Most beginner instruments these days are designed with young players in mind, so there is rarely a problem. When they’re seated holding it, the bass ought to be perfectly balanced. This implies it isn’t too strenuous on the neck.
The neck, on the other hand, will decide how easy it is to play. The ‘C’ shape slimline neck, in our opinion, will be the most manageable for a beginner. It’s also beneficial to have as many frets as feasible.
It Performances to Be Good
The quality of a child’s bass tone may not be as essential at first as it will be as they progress in their playing. At this point, all you have to do is make sure the overall tone is good and distinct. That involves avoiding a muddy or mushy tone. It also means that the notes ring out clearly and loudly without fretting out at any point on the neck.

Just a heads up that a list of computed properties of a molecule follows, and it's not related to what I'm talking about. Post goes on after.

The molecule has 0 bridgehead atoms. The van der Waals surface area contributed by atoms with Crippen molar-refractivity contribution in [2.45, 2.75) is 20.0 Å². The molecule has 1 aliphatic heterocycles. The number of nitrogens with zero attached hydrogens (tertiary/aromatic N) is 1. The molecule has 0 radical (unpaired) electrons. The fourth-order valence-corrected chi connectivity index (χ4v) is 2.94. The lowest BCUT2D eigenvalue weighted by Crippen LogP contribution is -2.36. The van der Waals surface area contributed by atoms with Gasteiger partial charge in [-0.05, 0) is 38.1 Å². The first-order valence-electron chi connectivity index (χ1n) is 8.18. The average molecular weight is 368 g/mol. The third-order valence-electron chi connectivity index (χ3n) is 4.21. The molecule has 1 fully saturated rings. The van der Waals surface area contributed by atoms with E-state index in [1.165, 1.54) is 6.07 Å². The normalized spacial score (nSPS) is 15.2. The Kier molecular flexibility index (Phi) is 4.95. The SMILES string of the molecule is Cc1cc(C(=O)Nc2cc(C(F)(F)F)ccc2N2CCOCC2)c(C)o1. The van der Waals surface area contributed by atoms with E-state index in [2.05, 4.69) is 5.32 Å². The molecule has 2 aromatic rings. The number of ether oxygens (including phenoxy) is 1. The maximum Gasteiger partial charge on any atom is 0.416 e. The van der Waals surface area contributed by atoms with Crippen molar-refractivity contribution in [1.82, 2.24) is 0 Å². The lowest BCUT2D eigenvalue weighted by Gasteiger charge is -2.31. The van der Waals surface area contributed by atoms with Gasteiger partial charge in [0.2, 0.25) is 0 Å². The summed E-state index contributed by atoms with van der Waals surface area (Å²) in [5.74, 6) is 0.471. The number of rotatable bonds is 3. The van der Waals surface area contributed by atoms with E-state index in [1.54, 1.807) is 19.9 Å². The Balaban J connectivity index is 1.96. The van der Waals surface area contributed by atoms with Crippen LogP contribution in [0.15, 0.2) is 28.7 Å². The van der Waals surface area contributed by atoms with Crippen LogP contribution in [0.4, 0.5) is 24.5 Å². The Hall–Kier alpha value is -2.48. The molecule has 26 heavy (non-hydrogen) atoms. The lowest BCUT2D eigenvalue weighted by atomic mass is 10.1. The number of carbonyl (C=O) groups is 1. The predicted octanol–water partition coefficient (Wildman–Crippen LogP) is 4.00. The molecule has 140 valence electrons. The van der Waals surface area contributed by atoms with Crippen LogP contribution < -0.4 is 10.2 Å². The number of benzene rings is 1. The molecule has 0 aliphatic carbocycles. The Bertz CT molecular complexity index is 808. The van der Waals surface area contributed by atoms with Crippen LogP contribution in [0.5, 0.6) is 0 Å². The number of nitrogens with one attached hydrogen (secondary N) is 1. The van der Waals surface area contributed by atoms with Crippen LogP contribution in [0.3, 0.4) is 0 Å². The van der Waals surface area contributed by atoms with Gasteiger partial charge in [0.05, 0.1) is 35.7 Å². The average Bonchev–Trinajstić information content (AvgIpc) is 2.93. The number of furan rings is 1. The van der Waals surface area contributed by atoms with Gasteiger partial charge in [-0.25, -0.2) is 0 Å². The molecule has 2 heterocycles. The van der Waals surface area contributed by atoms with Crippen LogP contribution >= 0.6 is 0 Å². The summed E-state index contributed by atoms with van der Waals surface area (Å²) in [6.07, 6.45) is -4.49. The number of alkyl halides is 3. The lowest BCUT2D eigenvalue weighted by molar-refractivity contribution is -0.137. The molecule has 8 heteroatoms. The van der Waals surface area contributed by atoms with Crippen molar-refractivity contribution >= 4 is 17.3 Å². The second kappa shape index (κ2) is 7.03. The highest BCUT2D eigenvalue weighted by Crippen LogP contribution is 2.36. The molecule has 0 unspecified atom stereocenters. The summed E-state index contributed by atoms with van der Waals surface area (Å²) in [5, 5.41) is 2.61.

It’s All About Appearances
To be honest, this one isn’t exactly a “must-have.” But let’s face it, having an instrument that just looks cool is pretty cool when you’re a teenager! And while it may seem silly, if someone is enthralled by the appearance of their bass, they may be more eager to play it (and this is true even for us adults, right?)
And as we all know, the key to learning is practice. In my perspective, anything that encourages a child to play is a wonderful thing. If all it takes is for someone to put some time into a beautiful bass. I’m all for it!
Things To Consider
Bass guitars are significantly bigger and heavier than regular guitars. For a young player, this is a problem. As a result, everybody under the age of 12 or 13 must consider their size (depending on their size).